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Could You Be an Estate Executor?

It’s a big job, but someone has to do it. If that someone is you, good luck. You’re going need an optimistic attitude and nerves of steel.

In it for the Long Haul

They probably didn’t tell you this when you agreed: being an estate executor, or estate trustee or personal representative as it’s sometimes called, can go on for months. Depending on what kind of shape the deceased’s estate is in, it might even be years. 

What Being an Executor is About

Executors carry out the deceased’s personal directions in their will (or not, if they died intestate without one). That might sound simple, but in reality you may need a probate lawyer, appraisers, tax accountant or even moving company to remove the deceased’s possessions to safe storage. You’ll have to take care of their investments and maximize them while probate is underway. You may have to renew home insurance, collect rent or find a home for Fido. Expect to be busy and, frankly, frustrated.

Who Cares for the Deceased

Your responsibilities start when the will maker or testator dies. Their will usually includes funeral, burial or cremation instructions. It’s up to you to organize the service and arrange for the deceased’s remains to be laid to rest. How you do that is up to you, even if it’s not quite what the family had in mind. After all, you’re legally liable for managing their finances on their behalf.

What Comes Next

The list is long, so we’ll just summarize it. You’re tasked with everything from getting the death certificate (from the funeral director or Service Ontario) to:

  1. Filing for a certificate of appointment of estate trustee, with or without a will, in Ontario probate court.
  2. Tallying up assets, from homes, cars and personal possessions to investments, and calculating their estimated value.
  3. Paying estate administration taxes on the estimated value.
  4. Deciding if creditors’ claims are valid and paying them from the estate.
  5. Paying property taxes and land transfer taxes.
  6. Closing financial accounts and cancelling credit cards.
  7. Investigating claims from dependants, including children outside of marriage, for financial relief.
  8. Supervising civil actions on the estate’s behalf.
  9. Filing for insolvency or bankruptcy if debts exceed assets.
  10. Filing annual estate tax forms and the deceased’s final income tax return.
  11. Keeping records.
  12. And so much more.

Your Legal Liabilities as Executor

You may have taken on being executor with all the best intentions. But if the heirs are disagree with the will’s provisions or your decisions, or if you spend more than is prudent, you could be sued. Getting professional advice is crucial to preventing that. As long as you’re not a probate lawyer or tax professional, you can’t possibly know everything there is to it. Spend the estate’s resources you need to get assistance with tasks like appraising antiques, re-investing stocks and bonds, selling real estate and managing legal disputes. Just spend it wisely.

Getting Along With the Heirs

Communicate, communicate with lawyers and beneficiaries. Nothing causes more friction in settling an estate than failure to share information with heirs. Hearing their grievances can help to defuse family conflict. Where it doesn’t, at least you’ll know what they’re thinking before they meet you in court.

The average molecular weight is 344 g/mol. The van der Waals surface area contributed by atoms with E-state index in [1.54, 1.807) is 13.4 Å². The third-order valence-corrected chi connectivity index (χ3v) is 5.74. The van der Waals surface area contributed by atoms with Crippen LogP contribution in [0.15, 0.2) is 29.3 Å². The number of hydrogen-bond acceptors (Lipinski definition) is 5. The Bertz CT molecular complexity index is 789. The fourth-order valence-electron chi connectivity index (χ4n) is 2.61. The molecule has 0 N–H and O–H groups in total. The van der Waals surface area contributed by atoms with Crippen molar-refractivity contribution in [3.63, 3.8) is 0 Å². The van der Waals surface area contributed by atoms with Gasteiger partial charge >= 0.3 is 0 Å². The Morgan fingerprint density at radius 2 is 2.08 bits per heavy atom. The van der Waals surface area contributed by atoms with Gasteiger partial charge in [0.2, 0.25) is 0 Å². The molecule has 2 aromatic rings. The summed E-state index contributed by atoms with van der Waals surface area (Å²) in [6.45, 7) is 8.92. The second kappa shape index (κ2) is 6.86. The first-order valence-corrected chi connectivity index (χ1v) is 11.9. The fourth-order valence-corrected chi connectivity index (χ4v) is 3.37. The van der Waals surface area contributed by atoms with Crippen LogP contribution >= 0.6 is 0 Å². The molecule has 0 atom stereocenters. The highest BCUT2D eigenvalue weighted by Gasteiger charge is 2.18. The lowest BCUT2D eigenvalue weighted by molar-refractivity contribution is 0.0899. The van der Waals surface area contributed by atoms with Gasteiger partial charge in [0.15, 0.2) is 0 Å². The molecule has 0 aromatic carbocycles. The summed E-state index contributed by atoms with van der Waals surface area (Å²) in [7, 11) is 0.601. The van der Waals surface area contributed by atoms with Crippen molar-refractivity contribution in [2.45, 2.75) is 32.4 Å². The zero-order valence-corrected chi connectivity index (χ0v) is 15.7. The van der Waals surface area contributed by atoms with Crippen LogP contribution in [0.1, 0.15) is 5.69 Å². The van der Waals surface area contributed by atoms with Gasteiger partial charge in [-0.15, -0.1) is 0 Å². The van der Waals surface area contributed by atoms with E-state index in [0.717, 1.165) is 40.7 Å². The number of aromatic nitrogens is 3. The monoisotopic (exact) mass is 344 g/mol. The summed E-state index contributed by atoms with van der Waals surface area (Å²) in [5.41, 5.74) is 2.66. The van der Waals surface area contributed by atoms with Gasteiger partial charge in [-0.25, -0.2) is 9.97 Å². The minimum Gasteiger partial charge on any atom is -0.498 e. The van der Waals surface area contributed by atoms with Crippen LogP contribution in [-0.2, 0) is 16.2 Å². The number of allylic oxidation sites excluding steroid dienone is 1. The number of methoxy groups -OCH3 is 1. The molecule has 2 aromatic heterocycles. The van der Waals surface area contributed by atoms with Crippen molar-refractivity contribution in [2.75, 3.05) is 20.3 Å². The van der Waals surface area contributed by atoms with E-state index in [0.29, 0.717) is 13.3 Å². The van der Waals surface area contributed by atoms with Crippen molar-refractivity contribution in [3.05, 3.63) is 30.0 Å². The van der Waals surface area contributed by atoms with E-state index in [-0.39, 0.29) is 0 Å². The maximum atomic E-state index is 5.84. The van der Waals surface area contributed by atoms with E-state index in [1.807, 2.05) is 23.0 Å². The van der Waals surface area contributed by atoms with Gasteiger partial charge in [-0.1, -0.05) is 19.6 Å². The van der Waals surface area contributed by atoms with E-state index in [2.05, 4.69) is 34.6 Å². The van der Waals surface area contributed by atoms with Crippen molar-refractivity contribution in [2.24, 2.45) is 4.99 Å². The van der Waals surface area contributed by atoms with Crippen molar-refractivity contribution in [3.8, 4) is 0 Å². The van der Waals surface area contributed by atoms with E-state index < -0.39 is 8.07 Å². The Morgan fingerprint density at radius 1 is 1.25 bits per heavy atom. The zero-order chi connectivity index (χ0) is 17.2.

Where There’s a Way Out Will

Wills can be funny and eccentric. Avoid the temptation to tinker with the contents and distribute the estate as the will provides. Would you want your last will and testament changed after you died? Nah. 

When the Estate is Insolvent

Where did all this debt come from? You won’t be the first executor forced to plunge an estate into bankruptcy. If the debts are greater than assets, the testator is basically insolvent. It’s not your or the heirs’ problem to solve. Walk the will over to licensed insolvency trustee (LIT) and leave it in their capable hands. A LIT is immune from legal liability and can require creditors to accept less than they are owed or file for bankruptcy as needed.

Pay Creditors and Taxes First

Be sure not to take on the deceased’s debts yourself. Ensure all the creditors and income taxes are paid before you distribute the leftover estate to the heirs. You’ll get some heat from the heirs if it goes on too long, but better to make them wait than to be forced to make up the financial gap yourself. Better yet, request a clearance certificate from Canada Revenue Agency if you have any doubts that taxes or penalties may be outstanding.

Is It the Job for You?

Now that we’ve intimidated you and all, you may want to think twice about being an estate administrator. Before you accept the appointment, think over your relationships with the deceased’s family members. If they’re not great or you can’t realistically balance your responsibilities with work and family, considering bailing. You can get out of being executor, but it may be a job for your own lawyer.

Get Advice on Your Probate Duties 

Axess Law’s Ontario probate lawyers assist you to apply to Ontario probate court.  Arrange a remote video conference by calling 1-877-522-9377 or in Greater Toronto 647-479-0118 or using our online booking form. You can dial in to a virtual video conference 7 days a week, day or evening, at your convenience. In-person meetings are available at our Ottawa, Toronto, Scarborough, Vaughan, Etobicoke, Mississauga Winston Churchill or Mississauga Heartland law offices.

Click here to learn more about Axess Law’s probate law services.

Photo by S K | Pixabay.

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